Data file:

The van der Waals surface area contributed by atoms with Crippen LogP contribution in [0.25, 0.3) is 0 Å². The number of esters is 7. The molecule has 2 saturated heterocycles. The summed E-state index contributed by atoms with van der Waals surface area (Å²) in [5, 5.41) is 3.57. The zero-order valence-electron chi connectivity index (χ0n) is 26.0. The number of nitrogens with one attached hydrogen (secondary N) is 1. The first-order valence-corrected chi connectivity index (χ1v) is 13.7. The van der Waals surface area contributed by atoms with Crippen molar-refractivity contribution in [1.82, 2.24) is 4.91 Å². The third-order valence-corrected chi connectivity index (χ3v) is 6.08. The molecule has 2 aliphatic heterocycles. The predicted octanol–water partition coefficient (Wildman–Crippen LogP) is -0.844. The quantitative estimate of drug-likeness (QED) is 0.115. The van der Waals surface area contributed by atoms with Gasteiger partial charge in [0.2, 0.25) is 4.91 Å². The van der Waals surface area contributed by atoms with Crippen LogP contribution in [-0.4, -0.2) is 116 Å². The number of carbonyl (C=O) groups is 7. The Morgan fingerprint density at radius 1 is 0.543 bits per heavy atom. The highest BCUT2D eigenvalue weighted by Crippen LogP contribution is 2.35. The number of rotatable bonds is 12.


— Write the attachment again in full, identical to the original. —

The van der Waals surface area contributed by atoms with Crippen LogP contribution in [0.25, 0.3) is 0 Å². The number of esters is 7. The molecule has 2 saturated heterocycles. The summed E-state index contributed by atoms with van der Waals surface area (Å²) in [5, 5.41) is 3.57. The zero-order valence-electron chi connectivity index (χ0n) is 26.0. The number of nitrogens with one attached hydrogen (secondary N) is 1. The first-order valence-corrected chi connectivity index (χ1v) is 13.7. The van der Waals surface area contributed by atoms with Crippen molar-refractivity contribution in [1.82, 2.24) is 4.91 Å². The third-order valence-corrected chi connectivity index (χ3v) is 6.08. The molecule has 2 aliphatic heterocycles. The predicted octanol–water partition coefficient (Wildman–Crippen LogP) is -0.844. The quantitative estimate of drug-likeness (QED) is 0.115. The van der Waals surface area contributed by atoms with Gasteiger partial charge in [0.2, 0.25) is 4.91 Å². The van der Waals surface area contributed by atoms with Crippen LogP contribution in [-0.4, -0.2) is 116 Å². The number of carbonyl (C=O) groups is 7. The Morgan fingerprint density at radius 1 is 0.543 bits per heavy atom. The highest BCUT2D eigenvalue weighted by Crippen LogP contribution is 2.35. The number of rotatable bonds is 12.